Worried by the huge foreign exchange spent on importation of raw materials, the House of Representatives Committee on Industry, has charged the Bank of Industry to support genuine industrial firms that are willing to develop and add value to the nation’s local raw materials.
Lamenting over the low utilisation of the nation’s local raw materials, the Chairman of the Committee, Dr. Enitan Dolapo-Badru, noted that most industries in the country he has visited in the country have spent so much importing over 80 per cent of their raw materials for production, which he said was one of the reasons why the demand for dollars is high.
Badru at an oversight function to three companies supported by BoI in Lagos, stated the urgent need to reduce reliance on imported raw materials by 30 per cent in the next three years, adding that the current 80 per cent is unacceptable and unsustainable for economic development.
In his words, “We still need to do more. BoI must bridge the gap by paying attention to local material sourcing while companies must invest in research and development to drive local raw material sourcing while also adding value.”
“When you have about 70 per cent of the raw materials being imported, it affects the end product and the pricing of such product will be passed on to the consumers. It will also tell on the foreign exchange and if we can reduce this by 30 per cent, it would save lots of foreign exchange,” he said.
He commended the Development Finance Institution (DFI) for its timely intervention to support industries in the country, saying these companies cannot remain competitive and profitable without the single digit interest rate currently being offered to them by the bank.
He restated the Committee’s commitment to supporting BoI to industrialise the nation, saying that the manufacturing sector is critical for job and wealth creation.
During a visit to the bank earlier, the Managing Director, BoI, Olukayode Pitan, said the legislators’ visit would allow the bank to hint the House on areas of intervention in terms of legislation.
“The Bank has done well and we have been able to do more interventions and we have been urged to do well and we are going to work on it” he assured.
“This is the primary committee that oversees the Bank of Industry. We also have the Senate Committee on Industry. We are a licenced bank and we have the Central Bank of Nigeria also. We have Fitch Rating, we have Moody’s Rating and these are done annually. There is also KPMG, so there are many areas of control,” he stressed.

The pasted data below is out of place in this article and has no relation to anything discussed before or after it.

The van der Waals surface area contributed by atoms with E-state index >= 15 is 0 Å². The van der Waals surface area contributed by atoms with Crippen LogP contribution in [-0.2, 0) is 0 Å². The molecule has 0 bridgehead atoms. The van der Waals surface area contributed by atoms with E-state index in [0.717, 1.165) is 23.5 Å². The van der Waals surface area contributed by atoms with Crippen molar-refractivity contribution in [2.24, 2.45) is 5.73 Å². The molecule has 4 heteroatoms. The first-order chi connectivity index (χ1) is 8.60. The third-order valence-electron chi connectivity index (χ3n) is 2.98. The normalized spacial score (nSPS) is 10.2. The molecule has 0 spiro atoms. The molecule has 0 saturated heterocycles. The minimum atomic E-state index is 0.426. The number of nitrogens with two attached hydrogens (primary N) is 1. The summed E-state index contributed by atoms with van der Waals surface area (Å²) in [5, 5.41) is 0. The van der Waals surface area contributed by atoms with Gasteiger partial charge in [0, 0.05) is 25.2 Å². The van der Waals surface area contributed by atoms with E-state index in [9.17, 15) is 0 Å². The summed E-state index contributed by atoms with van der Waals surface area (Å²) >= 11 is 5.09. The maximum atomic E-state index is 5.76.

The Managing Director, Honeywell Flour Mills Plc, Lanre Jaiyeola, stated that his company is currently engaging wheat farmers in Nigeria to increase their yield as a way of looking inwards for sourcing some of its raw materials.
According to him, the total demand for wheat in Nigeria currently stands to about 5.2 million metric tonnes which is a far cry of the 800,000 metric tonnes of wheat produced locally on annual basis.
“This is why we are providing a number of supports to these farmers to boost their yields which are very low compared to overseas. We believe they can still do more and this is why we have a strong alliance with them recognizing that there is a huge gap in supply,” he said.
He said the visit is a confirmation of the federal government’s commitment to support the manufacturing sector, saying that manufacturers must pay attention to backward integration programme of the federal government.
The Finance Director, Honeywell Flour Mills Plc, Mobolaji Fakayode, said the company has repaid N3.5 billion out of the N6 billion facility it got from BoI, noting that it is looking forward to continue working with BOI even as it enters a new phase in its development; backward integration programme and other capacity expansion projects.
“BoI has been very supportive and we could not have achieved without their support. The two years moratorium period reinforces their support for the growth of the real sector,” he said.